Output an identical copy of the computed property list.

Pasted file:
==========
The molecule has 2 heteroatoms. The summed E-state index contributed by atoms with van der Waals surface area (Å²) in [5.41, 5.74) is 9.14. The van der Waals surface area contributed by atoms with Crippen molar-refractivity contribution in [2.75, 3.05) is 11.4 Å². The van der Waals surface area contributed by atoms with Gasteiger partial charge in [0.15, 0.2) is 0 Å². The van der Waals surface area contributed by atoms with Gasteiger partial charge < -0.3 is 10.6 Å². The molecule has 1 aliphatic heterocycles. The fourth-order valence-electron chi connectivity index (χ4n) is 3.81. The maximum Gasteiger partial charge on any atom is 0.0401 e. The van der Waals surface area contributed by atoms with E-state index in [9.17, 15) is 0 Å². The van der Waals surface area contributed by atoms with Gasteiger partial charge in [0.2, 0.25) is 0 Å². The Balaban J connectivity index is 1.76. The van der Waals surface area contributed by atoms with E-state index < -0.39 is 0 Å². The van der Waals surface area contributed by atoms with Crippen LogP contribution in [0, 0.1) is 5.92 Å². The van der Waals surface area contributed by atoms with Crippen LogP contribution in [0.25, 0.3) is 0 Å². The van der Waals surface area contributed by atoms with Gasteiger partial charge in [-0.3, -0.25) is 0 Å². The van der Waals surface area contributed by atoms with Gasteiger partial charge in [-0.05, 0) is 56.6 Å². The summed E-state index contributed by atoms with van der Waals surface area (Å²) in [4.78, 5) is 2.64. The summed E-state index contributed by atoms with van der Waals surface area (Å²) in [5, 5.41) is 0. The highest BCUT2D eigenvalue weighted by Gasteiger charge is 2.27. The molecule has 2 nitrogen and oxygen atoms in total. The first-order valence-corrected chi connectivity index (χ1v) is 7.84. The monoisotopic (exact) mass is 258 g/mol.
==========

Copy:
The molecule has 2 heteroatoms. The summed E-state index contributed by atoms with van der Waals surface area (Å²) in [5.41, 5.74) is 9.14. The van der Waals surface area contributed by atoms with Crippen molar-refractivity contribution in [2.75, 3.05) is 11.4 Å². The van der Waals surface area contributed by atoms with Gasteiger partial charge in [0.15, 0.2) is 0 Å². The van der Waals surface area contributed by atoms with Gasteiger partial charge < -0.3 is 10.6 Å². The molecule has 1 aliphatic heterocycles. The fourth-order valence-electron chi connectivity index (χ4n) is 3.81. The maximum Gasteiger partial charge on any atom is 0.0401 e. The van der Waals surface area contributed by atoms with E-state index in [9.17, 15) is 0 Å². The van der Waals surface area contributed by atoms with Gasteiger partial charge in [0.2, 0.25) is 0 Å². The Balaban J connectivity index is 1.76. The van der Waals surface area contributed by atoms with E-state index < -0.39 is 0 Å². The van der Waals surface area contributed by atoms with Crippen LogP contribution in [0, 0.1) is 5.92 Å². The van der Waals surface area contributed by atoms with Crippen LogP contribution in [0.25, 0.3) is 0 Å². The van der Waals surface area contributed by atoms with Gasteiger partial charge in [-0.3, -0.25) is 0 Å². The van der Waals surface area contributed by atoms with Gasteiger partial charge in [-0.05, 0) is 56.6 Å². The summed E-state index contributed by atoms with van der Waals surface area (Å²) in [4.78, 5) is 2.64. The summed E-state index contributed by atoms with van der Waals surface area (Å²) in [5, 5.41) is 0. The highest BCUT2D eigenvalue weighted by Gasteiger charge is 2.27. The molecule has 2 nitrogen and oxygen atoms in total. The first-order valence-corrected chi connectivity index (χ1v) is 7.84. The monoisotopic (exact) mass is 258 g/mol.